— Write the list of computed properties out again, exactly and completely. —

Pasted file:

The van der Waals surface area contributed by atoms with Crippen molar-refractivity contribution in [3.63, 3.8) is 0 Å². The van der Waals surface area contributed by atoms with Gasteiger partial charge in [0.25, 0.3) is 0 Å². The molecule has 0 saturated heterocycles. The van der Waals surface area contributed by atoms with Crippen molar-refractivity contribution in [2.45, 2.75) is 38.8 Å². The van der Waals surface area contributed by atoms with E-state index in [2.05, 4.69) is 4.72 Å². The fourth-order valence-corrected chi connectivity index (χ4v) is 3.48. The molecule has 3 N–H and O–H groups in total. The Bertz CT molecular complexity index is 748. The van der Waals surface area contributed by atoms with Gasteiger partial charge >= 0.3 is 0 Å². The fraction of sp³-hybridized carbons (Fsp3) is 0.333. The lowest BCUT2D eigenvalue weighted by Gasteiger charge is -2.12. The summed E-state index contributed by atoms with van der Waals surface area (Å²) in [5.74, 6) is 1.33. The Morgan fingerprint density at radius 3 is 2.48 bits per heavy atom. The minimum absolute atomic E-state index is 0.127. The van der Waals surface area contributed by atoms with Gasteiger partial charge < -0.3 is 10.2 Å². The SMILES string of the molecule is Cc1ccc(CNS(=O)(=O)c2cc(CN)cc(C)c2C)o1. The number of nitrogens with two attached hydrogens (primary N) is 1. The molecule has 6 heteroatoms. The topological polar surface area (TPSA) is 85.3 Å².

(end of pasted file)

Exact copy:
The van der Waals surface area contributed by atoms with Crippen molar-refractivity contribution in [3.63, 3.8) is 0 Å². The van der Waals surface area contributed by atoms with Gasteiger partial charge in [0.25, 0.3) is 0 Å². The molecule has 0 saturated heterocycles. The van der Waals surface area contributed by atoms with Crippen molar-refractivity contribution in [2.45, 2.75) is 38.8 Å². The van der Waals surface area contributed by atoms with E-state index in [2.05, 4.69) is 4.72 Å². The fourth-order valence-corrected chi connectivity index (χ4v) is 3.48. The molecule has 3 N–H and O–H groups in total. The Bertz CT molecular complexity index is 748. The van der Waals surface area contributed by atoms with Gasteiger partial charge >= 0.3 is 0 Å². The fraction of sp³-hybridized carbons (Fsp3) is 0.333. The lowest BCUT2D eigenvalue weighted by Gasteiger charge is -2.12. The summed E-state index contributed by atoms with van der Waals surface area (Å²) in [5.74, 6) is 1.33. The Morgan fingerprint density at radius 3 is 2.48 bits per heavy atom. The minimum absolute atomic E-state index is 0.127. The van der Waals surface area contributed by atoms with Gasteiger partial charge < -0.3 is 10.2 Å². The SMILES string of the molecule is Cc1ccc(CNS(=O)(=O)c2cc(CN)cc(C)c2C)o1. The number of nitrogens with two attached hydrogens (primary N) is 1. The molecule has 6 heteroatoms. The topological polar surface area (TPSA) is 85.3 Å².